One of the reasons I love my rain barrels is that I know what’s in the water I collect. I don’t have to worry about any chemicals or minerals that may be added at a water treatment facility, or from treated lawns. I am pouring just clean, Mother Nature-supplied rain water on my plants, as they are awakening from their long winter’s nap. I swear I can hear them yawning, stretching, and taking in a good, long healthy sip of fresh, clean water!
When I unwrap my rain barrels after the winter, I give them a quick inspection before putting them back in service. How did they fare this winter? Could they use a refresher sealcoat before they’re filled? Are they water-tight? Are the hoses in good shape? Best to take the time now to make sure they’re ready, than to have to unhook them for repair in mid-Summer. “A stitch in time saves nine,” my mom used to say. It still holds true today.
Another winter is quickly coming to a close. I’ve seen some robins feeding in the yard, which always starts me thinking about getting outside and gardening. I’m watching the temperatures closely, so I know when they're warm enough that the water won't freeze solid inside my rain barrels. Once we reach that on a consistent basis, it’s time to unwrap them and prepare them for the warm Spring rains. I don't know about you, but I'm getting eager.
Can it be that spring is coming? My rain barrels were filling up from that last little rain and we're having more this weekend so I can start collecting water for my indoor plants again. There will be enough to go around. I just hope I'm not getting too over-eager...I'll give the outdoor beds what they need and save some for my indoor plants--they like it sooo much! Nothing like our gifts from Mother Nature!!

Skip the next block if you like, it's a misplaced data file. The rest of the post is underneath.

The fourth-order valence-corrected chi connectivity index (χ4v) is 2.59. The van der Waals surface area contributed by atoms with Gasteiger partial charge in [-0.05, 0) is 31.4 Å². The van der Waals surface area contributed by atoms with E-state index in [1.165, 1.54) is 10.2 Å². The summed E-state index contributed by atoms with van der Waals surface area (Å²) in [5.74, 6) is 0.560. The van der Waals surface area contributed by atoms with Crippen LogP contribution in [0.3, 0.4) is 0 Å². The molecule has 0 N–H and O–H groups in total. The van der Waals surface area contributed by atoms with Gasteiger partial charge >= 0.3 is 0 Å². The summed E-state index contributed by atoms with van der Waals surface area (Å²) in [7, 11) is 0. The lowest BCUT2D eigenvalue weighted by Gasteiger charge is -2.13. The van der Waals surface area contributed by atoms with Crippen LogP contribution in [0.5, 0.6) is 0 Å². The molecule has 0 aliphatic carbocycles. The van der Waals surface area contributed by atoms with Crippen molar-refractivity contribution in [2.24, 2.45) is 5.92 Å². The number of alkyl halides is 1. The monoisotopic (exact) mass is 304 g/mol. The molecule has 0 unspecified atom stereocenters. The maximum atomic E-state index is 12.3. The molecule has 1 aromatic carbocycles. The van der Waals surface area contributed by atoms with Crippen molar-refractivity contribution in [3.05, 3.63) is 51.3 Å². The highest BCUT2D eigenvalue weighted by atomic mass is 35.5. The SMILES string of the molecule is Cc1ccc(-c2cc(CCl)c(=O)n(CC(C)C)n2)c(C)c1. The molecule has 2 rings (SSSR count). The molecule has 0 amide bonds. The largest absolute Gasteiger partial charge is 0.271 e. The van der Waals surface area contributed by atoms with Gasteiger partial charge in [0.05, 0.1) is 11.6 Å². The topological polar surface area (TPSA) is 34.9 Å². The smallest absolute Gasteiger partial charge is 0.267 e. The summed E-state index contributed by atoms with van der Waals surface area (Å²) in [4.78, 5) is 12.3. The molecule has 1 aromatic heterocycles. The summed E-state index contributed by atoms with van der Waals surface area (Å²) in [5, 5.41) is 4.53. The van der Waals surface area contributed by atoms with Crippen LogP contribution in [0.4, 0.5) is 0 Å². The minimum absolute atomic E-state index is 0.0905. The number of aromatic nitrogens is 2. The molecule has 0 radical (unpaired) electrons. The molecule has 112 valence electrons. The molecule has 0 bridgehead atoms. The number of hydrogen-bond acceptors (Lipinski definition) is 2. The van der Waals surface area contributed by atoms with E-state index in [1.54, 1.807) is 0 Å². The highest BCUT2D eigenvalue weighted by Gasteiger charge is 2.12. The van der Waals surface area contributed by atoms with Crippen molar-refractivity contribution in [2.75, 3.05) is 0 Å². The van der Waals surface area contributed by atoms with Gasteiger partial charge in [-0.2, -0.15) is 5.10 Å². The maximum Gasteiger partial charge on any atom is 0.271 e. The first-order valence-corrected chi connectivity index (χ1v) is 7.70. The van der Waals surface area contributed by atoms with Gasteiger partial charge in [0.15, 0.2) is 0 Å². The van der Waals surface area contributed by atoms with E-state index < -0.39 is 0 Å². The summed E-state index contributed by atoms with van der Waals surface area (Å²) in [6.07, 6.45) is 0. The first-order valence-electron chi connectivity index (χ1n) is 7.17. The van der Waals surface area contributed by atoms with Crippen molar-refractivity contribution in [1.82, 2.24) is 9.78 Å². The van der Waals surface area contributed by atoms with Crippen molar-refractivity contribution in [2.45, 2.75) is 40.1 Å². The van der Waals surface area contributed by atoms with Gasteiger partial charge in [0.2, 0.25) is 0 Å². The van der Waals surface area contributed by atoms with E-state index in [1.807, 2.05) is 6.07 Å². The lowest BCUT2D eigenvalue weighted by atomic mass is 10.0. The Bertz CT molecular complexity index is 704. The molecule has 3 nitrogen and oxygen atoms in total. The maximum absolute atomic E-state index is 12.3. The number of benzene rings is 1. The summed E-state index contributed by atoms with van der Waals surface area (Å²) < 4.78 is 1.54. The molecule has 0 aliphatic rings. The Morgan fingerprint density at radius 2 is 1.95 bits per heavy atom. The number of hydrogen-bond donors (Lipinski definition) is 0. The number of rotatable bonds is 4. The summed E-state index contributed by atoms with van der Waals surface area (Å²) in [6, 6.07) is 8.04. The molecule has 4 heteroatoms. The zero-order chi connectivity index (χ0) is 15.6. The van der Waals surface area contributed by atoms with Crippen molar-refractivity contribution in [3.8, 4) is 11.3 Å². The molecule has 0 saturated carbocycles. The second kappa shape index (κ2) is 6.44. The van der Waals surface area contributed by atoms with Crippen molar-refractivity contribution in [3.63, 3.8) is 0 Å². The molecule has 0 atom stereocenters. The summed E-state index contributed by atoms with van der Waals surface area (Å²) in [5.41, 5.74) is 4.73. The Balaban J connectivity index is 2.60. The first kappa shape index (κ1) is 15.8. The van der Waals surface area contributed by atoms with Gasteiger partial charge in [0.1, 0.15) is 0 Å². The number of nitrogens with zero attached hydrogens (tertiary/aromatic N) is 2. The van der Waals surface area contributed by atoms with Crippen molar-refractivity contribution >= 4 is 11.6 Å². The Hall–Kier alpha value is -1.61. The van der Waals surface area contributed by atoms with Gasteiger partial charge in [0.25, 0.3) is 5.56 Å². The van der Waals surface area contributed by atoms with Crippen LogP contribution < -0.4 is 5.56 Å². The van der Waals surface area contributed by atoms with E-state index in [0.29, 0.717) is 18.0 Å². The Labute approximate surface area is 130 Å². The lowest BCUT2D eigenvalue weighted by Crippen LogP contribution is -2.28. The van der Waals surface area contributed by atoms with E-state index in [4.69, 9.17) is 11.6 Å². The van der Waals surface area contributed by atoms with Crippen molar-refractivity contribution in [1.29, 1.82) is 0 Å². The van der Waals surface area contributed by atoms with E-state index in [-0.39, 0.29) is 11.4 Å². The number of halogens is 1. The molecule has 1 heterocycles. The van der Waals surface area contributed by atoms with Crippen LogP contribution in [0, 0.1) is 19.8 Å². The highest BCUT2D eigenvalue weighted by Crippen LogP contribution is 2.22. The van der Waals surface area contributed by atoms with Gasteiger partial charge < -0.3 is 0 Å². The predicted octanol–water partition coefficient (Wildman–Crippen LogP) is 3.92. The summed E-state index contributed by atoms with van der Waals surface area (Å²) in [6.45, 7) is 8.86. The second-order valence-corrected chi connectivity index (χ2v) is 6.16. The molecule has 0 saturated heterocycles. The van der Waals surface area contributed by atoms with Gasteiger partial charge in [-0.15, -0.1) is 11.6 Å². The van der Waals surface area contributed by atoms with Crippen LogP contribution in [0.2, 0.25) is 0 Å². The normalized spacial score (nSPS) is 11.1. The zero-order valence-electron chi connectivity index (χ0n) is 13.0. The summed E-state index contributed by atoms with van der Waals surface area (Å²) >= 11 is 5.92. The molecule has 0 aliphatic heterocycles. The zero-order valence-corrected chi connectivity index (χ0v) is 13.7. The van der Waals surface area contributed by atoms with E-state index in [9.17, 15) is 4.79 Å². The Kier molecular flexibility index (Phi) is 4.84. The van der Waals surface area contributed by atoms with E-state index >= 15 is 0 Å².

Here are some residential tips on savings for both you and the environment from Focus on Energy. https://focusonenergy.com/residential (you'll have to copy & paste this onto your browser).
Don't you just love the sound of the melting snow. I'm eager to get out there and uncover my barrels to let them fill. It won't freeze hard enough anymore to freeze the water solid inside so you're safe to start that harvest. Ahhhhhh, Mother Nature's bounty.
With our Wisconsin winter being colder than normal, I know that I want to think about saving on heating costs yet I'm also being concerned about my impact on the environment.
About half of our energy costs go toward heating and cooling. Here are a few simple ways to reduce your energy footprint, thus improving our Earth's health, as well as to improve your air quality, thus your health...also $ave on those energy cost$!
Change your furnace filter every 3 months
Have your HVAC system tuned up every year
Check your roof insulation and seal your heating and cooling ducts
Install a programmable thermostat
Only 3 months until spring! Hooray??
It's not easy to post about rainbarrels right now in sub-zero weather, but as long as the environment is something we can think about and do something about year-round, here's a tip for this month...If purchasing electronic items such as TV's, DVD players, game systems or computers for Christmas, look for the "Energy Star" label. These will use up to 50% less phantom energy than other models when turned off. Better yet, plug those devices into a power strip and turn it off after you're done using the item--save even more! Save on your pocketbook and save on energy.